The Three rivers Ranger district is seeking funding to improve facilities at Ross Creek Cedars nature trail, a popular destination for tourists and locals alike.
The improvements will likely include making the walk through the cedars wheelchair accessible and simultaneously addressing maintenance issues by installing a boardwalk over large areas of the trail, recreation manager Dave Thorstenson said at an Aug. 15 public meeting in Troy.
“This trail gets a lot of use,” Thorstenson said. “And it’s been even more popular since it was put on a list on the internet of ‘one of the top ten things to do in Montana.’”
A report states that in the spring of 2015, a debris dam caused water to back up and erode parts of trail, changing the path of the creek and causing further damage.
“In 2016, we had 11 inches of rain on top of snow in December, which caused the trail to be in the same degraded state as it was the year before even after resolving the debris dam,” Thorstenson said.
Cedar mulch was used as a quick fix to improve the quality of the path tread, the report said, and although rock aggregate is a longer-term solution, it is heavy, making it difficult to transport and causing it to eventually end up in the stream bed anyway.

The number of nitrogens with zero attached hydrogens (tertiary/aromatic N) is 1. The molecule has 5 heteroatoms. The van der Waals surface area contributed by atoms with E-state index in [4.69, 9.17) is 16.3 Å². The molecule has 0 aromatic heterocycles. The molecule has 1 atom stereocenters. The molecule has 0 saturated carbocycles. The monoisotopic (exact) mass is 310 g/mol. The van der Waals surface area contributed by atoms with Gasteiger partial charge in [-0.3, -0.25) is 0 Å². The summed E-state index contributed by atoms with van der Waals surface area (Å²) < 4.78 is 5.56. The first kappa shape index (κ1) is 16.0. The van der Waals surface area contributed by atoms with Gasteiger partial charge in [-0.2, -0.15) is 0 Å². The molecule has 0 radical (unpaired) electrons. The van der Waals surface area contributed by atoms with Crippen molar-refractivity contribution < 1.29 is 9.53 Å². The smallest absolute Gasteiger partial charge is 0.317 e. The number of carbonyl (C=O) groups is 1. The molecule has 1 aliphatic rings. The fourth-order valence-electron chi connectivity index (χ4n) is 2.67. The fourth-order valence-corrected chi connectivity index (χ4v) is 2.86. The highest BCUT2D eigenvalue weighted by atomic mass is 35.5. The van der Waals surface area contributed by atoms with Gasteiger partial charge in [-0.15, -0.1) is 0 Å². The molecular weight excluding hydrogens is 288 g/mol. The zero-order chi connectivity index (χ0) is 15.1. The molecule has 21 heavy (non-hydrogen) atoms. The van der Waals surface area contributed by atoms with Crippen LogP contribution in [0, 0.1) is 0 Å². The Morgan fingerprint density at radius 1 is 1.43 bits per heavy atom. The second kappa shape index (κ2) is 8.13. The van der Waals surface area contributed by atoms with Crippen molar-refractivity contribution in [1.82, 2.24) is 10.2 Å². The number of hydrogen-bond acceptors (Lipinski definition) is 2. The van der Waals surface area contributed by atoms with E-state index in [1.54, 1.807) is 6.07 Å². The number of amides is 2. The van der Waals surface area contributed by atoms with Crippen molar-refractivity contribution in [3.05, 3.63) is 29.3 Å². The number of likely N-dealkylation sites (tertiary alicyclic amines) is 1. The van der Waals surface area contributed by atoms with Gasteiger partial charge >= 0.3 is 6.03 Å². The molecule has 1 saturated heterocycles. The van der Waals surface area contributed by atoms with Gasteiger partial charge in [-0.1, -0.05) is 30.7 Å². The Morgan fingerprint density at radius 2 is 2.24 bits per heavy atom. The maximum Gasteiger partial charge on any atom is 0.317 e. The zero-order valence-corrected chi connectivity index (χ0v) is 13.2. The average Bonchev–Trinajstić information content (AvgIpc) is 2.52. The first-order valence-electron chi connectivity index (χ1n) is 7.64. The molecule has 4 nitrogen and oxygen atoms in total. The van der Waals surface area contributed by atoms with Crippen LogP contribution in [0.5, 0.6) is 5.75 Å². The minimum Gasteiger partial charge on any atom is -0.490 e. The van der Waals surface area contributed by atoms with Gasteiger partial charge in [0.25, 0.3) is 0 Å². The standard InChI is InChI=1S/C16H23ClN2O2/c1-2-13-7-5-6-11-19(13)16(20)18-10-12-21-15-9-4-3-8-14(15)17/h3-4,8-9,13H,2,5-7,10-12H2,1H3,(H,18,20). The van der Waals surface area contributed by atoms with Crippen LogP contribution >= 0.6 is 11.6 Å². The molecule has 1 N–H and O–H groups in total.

The recreation crew therefore sought to find a more permanent solution to flood damage to the nature trail, and to carry out surveying of the trail in 2016.
Three Rivers Ranger District intends to prevent this from happening in the future by installing a boardwalk, the report said, but “our primary intention is to provide better access for individuals with a disability.”
Out of 1,618 miles of trails that the district maintains, 18 miles are classified as highly accessible but fewer than 10 miles are classified as usable for wheelchairs or other mobility aids, according to the report.
The district is looking to examples of boardwalks in similar forests, such as the Avalanche Creek Trail in Glacier National Park.
“We want to the boardwalk to be as low to the ground as it can be but still let the water flow underneath,” said recreation director Mary Laws at the meeting.
The district also plans to replace the bathroom blocks at the trailhead.
“We often hear about the condition of the existing bathrooms, which are used frequently and serviced three-four times a week,” Thorstenson said.
Thorstenson said construction will proceed when funding is secured, perhaps as early as 2018.